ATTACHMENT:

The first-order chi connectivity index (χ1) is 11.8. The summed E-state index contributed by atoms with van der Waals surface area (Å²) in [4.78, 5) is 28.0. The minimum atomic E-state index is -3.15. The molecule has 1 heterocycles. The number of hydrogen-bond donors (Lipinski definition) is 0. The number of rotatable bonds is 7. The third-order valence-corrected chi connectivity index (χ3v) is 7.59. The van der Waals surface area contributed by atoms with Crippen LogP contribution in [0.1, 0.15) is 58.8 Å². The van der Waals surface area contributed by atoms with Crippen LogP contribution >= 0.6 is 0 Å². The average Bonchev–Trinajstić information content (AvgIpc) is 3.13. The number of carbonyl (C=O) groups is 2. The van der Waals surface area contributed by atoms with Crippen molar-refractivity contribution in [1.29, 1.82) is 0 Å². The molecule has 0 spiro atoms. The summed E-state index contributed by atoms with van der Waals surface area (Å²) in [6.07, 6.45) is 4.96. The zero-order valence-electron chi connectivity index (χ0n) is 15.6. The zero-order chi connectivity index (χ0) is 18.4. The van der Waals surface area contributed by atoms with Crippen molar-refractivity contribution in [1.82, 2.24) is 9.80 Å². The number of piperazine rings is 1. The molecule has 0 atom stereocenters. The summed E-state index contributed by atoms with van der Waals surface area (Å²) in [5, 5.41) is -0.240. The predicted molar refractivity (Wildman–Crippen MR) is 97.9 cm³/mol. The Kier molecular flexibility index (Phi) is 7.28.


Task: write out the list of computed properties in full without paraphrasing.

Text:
The first-order chi connectivity index (χ1) is 11.8. The summed E-state index contributed by atoms with van der Waals surface area (Å²) in [4.78, 5) is 28.0. The minimum atomic E-state index is -3.15. The molecule has 1 heterocycles. The number of hydrogen-bond donors (Lipinski definition) is 0. The number of rotatable bonds is 7. The third-order valence-corrected chi connectivity index (χ3v) is 7.59. The van der Waals surface area contributed by atoms with Crippen LogP contribution in [0.1, 0.15) is 58.8 Å². The van der Waals surface area contributed by atoms with Crippen LogP contribution >= 0.6 is 0 Å². The average Bonchev–Trinajstić information content (AvgIpc) is 3.13. The number of carbonyl (C=O) groups is 2. The van der Waals surface area contributed by atoms with Crippen molar-refractivity contribution in [1.29, 1.82) is 0 Å². The molecule has 0 spiro atoms. The summed E-state index contributed by atoms with van der Waals surface area (Å²) in [6.07, 6.45) is 4.96. The zero-order valence-electron chi connectivity index (χ0n) is 15.6. The zero-order chi connectivity index (χ0) is 18.4. The van der Waals surface area contributed by atoms with Crippen molar-refractivity contribution in [1.82, 2.24) is 9.80 Å². The number of piperazine rings is 1. The molecule has 0 atom stereocenters. The summed E-state index contributed by atoms with van der Waals surface area (Å²) in [5, 5.41) is -0.240. The predicted molar refractivity (Wildman–Crippen MR) is 97.9 cm³/mol. The Kier molecular flexibility index (Phi) is 7.28.